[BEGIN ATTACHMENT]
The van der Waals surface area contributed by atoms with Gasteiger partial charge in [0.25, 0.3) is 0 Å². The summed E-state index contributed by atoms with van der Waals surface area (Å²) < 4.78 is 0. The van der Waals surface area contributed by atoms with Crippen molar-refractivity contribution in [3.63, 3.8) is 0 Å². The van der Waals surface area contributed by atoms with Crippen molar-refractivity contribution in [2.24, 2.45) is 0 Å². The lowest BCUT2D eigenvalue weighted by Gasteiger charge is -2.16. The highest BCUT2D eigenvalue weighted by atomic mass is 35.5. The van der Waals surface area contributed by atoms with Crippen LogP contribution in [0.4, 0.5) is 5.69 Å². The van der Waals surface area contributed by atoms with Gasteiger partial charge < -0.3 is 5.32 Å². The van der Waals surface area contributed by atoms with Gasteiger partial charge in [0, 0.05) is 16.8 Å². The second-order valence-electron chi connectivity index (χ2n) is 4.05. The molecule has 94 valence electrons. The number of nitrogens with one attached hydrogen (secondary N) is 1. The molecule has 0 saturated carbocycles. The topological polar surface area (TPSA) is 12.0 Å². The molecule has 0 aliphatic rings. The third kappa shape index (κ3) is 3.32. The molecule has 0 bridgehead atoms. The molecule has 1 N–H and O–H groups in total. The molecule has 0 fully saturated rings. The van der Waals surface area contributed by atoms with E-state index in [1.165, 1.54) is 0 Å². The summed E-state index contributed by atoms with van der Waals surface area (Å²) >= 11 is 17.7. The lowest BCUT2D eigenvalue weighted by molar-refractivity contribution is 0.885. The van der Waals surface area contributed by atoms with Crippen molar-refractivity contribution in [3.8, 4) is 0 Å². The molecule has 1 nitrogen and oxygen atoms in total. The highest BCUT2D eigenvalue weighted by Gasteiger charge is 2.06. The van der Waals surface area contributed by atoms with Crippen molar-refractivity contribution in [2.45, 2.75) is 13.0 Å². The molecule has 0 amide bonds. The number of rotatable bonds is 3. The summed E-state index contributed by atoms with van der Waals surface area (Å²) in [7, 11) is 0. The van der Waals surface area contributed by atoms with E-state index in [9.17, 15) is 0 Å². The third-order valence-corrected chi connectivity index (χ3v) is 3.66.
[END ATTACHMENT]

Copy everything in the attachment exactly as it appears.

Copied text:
The van der Waals surface area contributed by atoms with Gasteiger partial charge in [0.25, 0.3) is 0 Å². The summed E-state index contributed by atoms with van der Waals surface area (Å²) < 4.78 is 0. The van der Waals surface area contributed by atoms with Crippen molar-refractivity contribution in [3.63, 3.8) is 0 Å². The van der Waals surface area contributed by atoms with Crippen molar-refractivity contribution in [2.24, 2.45) is 0 Å². The lowest BCUT2D eigenvalue weighted by Gasteiger charge is -2.16. The highest BCUT2D eigenvalue weighted by atomic mass is 35.5. The van der Waals surface area contributed by atoms with Crippen LogP contribution in [0.4, 0.5) is 5.69 Å². The van der Waals surface area contributed by atoms with Gasteiger partial charge < -0.3 is 5.32 Å². The van der Waals surface area contributed by atoms with Gasteiger partial charge in [0, 0.05) is 16.8 Å². The second-order valence-electron chi connectivity index (χ2n) is 4.05. The molecule has 94 valence electrons. The number of nitrogens with one attached hydrogen (secondary N) is 1. The molecule has 0 saturated carbocycles. The topological polar surface area (TPSA) is 12.0 Å². The molecule has 0 aliphatic rings. The third kappa shape index (κ3) is 3.32. The molecule has 0 bridgehead atoms. The molecule has 1 N–H and O–H groups in total. The molecule has 0 fully saturated rings. The van der Waals surface area contributed by atoms with E-state index in [1.165, 1.54) is 0 Å². The summed E-state index contributed by atoms with van der Waals surface area (Å²) >= 11 is 17.7. The lowest BCUT2D eigenvalue weighted by molar-refractivity contribution is 0.885. The van der Waals surface area contributed by atoms with Crippen molar-refractivity contribution in [3.8, 4) is 0 Å². The molecule has 1 nitrogen and oxygen atoms in total. The highest BCUT2D eigenvalue weighted by Gasteiger charge is 2.06. The van der Waals surface area contributed by atoms with Crippen molar-refractivity contribution in [2.45, 2.75) is 13.0 Å². The molecule has 0 amide bonds. The number of rotatable bonds is 3. The summed E-state index contributed by atoms with van der Waals surface area (Å²) in [7, 11) is 0. The van der Waals surface area contributed by atoms with E-state index in [9.17, 15) is 0 Å². The third-order valence-corrected chi connectivity index (χ3v) is 3.66.